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Watch: MSNBC host challenges Maxine Waters' contradictory statements on Comey

Rep. Maxine Waters debated with MSNBC anchor Peter Alexander over her statements about FBI Director Comey. Image Source: YouTube.

MSNBC anchor Peter Alexander took Rep. Maxine Waters (D-Ca.) to task over her past statement about FBI Director James Comey and how they didn't quite fit with her current stance of outrage after his firing at the hands of President Trump. The interview was conducted Wednesday.

"You obviously have been very critical of James Comey in the past," Alexander asked, "you said that he had 'no credibility,' I assume you support the president's decision then, to fire his FBI director."

"No, I do not, necessarily," Waters answered, "support the president's decision. If the president had not gone all over the country praising him about the way he handled Hillary and the emails, if the president said he had confidence in him, if the president had not said he was a part of his team, then..."

"But Congresswoman," Alexander interrupted, "I understand that in the past he was praising him, but if you said that FBI Director James Comey had no credibility, wouldn't you support the fact that the president, then candidate Trump, now President Trump, made the decision to get rid of him?"

"Oh no, no no no no no no," she exclaimed, "No, not necessarily, and let me tell you why. You have an investigation going on where the president is implicated, and this is a serious investigation. I've been trying to get people to focus on this connection with the Kremlin, and with Putin. I have a resolution that I introduced in February, I think that there's enough there that we know about the Kremlin and about Putin to be concerned about whether or not there was collusion."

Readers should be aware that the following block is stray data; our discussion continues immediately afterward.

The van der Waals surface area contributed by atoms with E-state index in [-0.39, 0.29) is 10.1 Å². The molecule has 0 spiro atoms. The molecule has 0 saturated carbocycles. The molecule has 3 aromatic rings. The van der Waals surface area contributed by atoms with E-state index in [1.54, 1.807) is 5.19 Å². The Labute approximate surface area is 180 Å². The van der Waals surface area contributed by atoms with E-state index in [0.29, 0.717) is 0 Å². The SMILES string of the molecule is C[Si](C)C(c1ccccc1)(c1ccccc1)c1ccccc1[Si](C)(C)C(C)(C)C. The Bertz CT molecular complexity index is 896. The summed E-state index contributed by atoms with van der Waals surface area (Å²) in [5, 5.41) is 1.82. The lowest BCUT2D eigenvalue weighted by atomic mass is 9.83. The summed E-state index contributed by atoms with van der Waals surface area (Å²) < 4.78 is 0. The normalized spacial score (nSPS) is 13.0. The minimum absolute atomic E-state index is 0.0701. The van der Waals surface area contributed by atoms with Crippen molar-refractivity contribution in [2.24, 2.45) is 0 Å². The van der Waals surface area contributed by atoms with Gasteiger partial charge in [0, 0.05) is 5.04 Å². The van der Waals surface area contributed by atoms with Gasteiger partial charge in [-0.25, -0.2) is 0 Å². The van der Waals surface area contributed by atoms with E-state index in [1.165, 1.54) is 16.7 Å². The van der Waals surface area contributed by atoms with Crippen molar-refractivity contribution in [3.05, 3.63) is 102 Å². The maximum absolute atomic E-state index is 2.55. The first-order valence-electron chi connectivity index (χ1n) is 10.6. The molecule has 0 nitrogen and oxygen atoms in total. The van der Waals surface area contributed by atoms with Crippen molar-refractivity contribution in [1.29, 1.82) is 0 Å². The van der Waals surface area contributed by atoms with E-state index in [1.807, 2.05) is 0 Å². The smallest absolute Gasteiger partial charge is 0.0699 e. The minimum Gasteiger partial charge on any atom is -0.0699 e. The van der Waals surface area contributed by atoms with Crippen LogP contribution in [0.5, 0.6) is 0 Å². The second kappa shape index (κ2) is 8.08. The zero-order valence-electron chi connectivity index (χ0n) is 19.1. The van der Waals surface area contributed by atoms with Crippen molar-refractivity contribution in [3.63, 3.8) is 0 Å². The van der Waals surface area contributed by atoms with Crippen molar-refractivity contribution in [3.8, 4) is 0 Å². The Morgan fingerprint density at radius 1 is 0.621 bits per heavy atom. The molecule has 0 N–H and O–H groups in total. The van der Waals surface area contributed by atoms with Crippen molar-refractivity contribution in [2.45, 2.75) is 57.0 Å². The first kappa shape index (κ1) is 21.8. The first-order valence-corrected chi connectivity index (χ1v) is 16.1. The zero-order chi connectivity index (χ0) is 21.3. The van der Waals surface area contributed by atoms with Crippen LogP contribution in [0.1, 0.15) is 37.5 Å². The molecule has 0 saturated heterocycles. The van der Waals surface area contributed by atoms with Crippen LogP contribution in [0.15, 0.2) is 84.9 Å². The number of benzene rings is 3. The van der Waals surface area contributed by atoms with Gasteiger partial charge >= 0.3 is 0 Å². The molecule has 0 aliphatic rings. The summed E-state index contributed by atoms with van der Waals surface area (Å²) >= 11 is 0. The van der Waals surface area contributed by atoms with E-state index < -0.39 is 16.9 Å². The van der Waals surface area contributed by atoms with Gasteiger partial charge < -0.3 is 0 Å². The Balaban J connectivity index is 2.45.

"And I believe that they should have to connect the dots and get the facts because I believe that it will lead to the impeachment of this president," she concluded.

"So Congresswoman, respecting that," he continued to inquire, "to be clear, you believe it would have been better to keep in place an FBI Director who you said had no credibility to oversee this investigation than to find someone who you think would be a better choice."

"No, but I believe the president thought that," she responded. "Don't forget, you're talking about what some Democrat said, what I said, but don't forget, he was the president. The president supported him, he had confidence in him, it was within his power."

"But you said he had no credibility," he interrupted, "so it would seem to make sense to get rid of him."

"I did, absolutely," Waters responded, "No! No no no, under investigation this president basically has interfered with an investigation where he may be implicated. That's outrageous and that's why we're having so much of a conversation about it today. Everybody is talking about it because this is highly unusual."

"The bottom line is that you think an FBI director without credibility would have been best served in this position to try to pursue this investigation," Alexander asked.

"They bottom line is," she replied, "I think if the president had fired him when he first came in, he would not have to be in a position now where he's trying to make up a story about why, it does not meet the smell test."

"Understood," he said. "So if Hillary Clinton had won the White House would you have recommended that she fire FBI Director James Comey?"

"Well let me tell you something," Waters responded. "If she had won the White House, I believe that given what he did to her, and what he tried to do, she should have fired him, yes!"

"So she should have fired him but he shouldn't have fired him?" he asked. "This is why I'm confused."

"No, no you're not confused," she claimed.

"I am confused," he responded.

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